Enterprise

Five Less Commonly Discussed Facts About Ransomware Everyone Should Know

Ransomware AttackBy now, it is safe to assume that almost everyone in business has at least heard about ransomware – the malicious software that works by luring a victim to click on an infected advertisement, email, attachment or website. Once someone takes the bait, it takes over and encrypts the content of the target organization’s hard drives and other connected electronics. Hackers are then in the position to demand payment to unlock the content – typically in bitcoin.

2017 was an unprecedented year for ransomware, with businesses, universities, hospitals, and law enforcement agencies affected—just to name a few. As I discussed in an earlier blog, it was just this past March that the Atlanta Municipal government was hit by a ransomware attack. But what are the implications of ransomware attacks? And what should you know about ransomware attacks that might not be obvious?

Here are five facts that are less commonly discussed about ransomware.

  1. Ransomware doesn’t just affect IT, it disrupts people’s lives.

Ransomware’s impact is not just limited to the IT department or the people working within the organization; it affects anyone who benefits from the targeted organization. In 2017, when WannaCry ransomware took down over 16 hospitals in the United Kingdom numerous patients had surgeries canceled or postponed. In the case of Atlanta, many residents were unable to pay tickets or utility bills—and in some cases the attack prevented residents of Atlanta from starting a new job. Ransomware affects many people—not just those who are part of the identified organization. In fact, one of the purposes of ransomware is simply to disrupt. The more disruption – inside or out of the organization – the better.

  1. It’s not a case of ‘if’ with ransomware, it’s a case of ‘when’.
It’s critical that organizations focus on both prevention and mitigation. Organizations should seek to prevent such attacks but operate with the knowledge that there is no way to 100% guarantee protection from ransomware. They should also focus on disaster recovery plans as well, making sure that they are backing up their data regularly and that they have alternative communication methods that do not depend on their network during an IT emergency.
Crisis communications must include all scenarios, which includes keeping bad actors out of the know when a network has already been compromised.
  1. Paying ransom doesn’t guarantee recovery of data.
Only 45% of small and medium businesses who paid attackers to release their data actually got it back. That’s why it’s so important to have an emergency preparedness plan. Organizations need to make sure their data is regularly backed up and stored on a separate system that cannot be accessed from the network. Data backup processes should also be regularly verified to ensure they’re capturing the necessary data and can be successfully and rapidly restored.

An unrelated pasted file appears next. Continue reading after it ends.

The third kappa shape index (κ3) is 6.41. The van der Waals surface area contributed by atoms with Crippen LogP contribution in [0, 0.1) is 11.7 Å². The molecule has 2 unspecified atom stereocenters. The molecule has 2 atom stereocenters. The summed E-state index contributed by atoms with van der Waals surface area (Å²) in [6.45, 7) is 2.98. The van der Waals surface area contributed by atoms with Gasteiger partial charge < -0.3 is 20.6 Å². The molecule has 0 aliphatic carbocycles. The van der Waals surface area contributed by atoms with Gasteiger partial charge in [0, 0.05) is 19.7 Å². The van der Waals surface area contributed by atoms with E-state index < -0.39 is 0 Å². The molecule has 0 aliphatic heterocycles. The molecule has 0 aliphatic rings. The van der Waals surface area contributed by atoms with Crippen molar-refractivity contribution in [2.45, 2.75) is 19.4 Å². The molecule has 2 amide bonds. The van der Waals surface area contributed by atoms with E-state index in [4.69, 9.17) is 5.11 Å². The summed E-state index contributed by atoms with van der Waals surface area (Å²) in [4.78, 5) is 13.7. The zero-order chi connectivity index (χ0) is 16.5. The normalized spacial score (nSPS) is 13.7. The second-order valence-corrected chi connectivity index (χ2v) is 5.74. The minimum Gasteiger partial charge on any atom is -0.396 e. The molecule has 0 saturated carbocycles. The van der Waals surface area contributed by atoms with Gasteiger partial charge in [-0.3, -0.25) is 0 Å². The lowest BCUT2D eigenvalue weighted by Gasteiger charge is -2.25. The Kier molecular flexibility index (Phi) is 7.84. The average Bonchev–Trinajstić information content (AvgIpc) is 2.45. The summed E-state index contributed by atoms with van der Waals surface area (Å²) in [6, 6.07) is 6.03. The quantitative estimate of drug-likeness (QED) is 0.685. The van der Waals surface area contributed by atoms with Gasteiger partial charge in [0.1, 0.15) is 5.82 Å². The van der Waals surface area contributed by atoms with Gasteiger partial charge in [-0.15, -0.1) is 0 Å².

A ransomware attack does not mean that it is inevitable that you must pay.
  1. Ransomware attacks aren’t picky.

Many of the attacks you’ve probably heard about in the media concern healthcare organizations, but ransomware isn’t selective in who it targets—universities, police departments, local governments, HR departments, financial institutions, small, medium, and large businesses alike—everyone should take appropriate steps, both preventative and mitigating, to address the risk of ransomware.

  1. Ransomware is evolving.

As security operations wise up to ransomware, ransomware creators have created new techniques to successfully target organizations. These include slowing down and randomizing the encryption process, delivering ransomware through files instead of emails, and using polymorphic code—code that changes itself each time it runs while still achieving the same result. These are just a few of the ways that ransomware is evolving. It is important to stay aware of the ways ransomware might change and what the appropriate prevention and mitigation techniques are in response.

Key to any response and recovery plan is an alternative medium for secure communications. Secure messaging platforms like Vaporstream can help ensure that you keep communications ongoing should you need to address any ransomware threats and get systems back up and running without the knowledge of the bad actors that believe they have you at a disadvantage.  Ransomware is a huge problem for organizations, but with proper prevention, especially strong mitigation efforts, the damage it causes can be significantly reduced.

To find out more about Vaporstream Secure Messaging and how secure communications can thwart ransomware attackers, contact us. Even better, request to see Vaporstream in action.


Contributor: Kristi Perdue Hinkle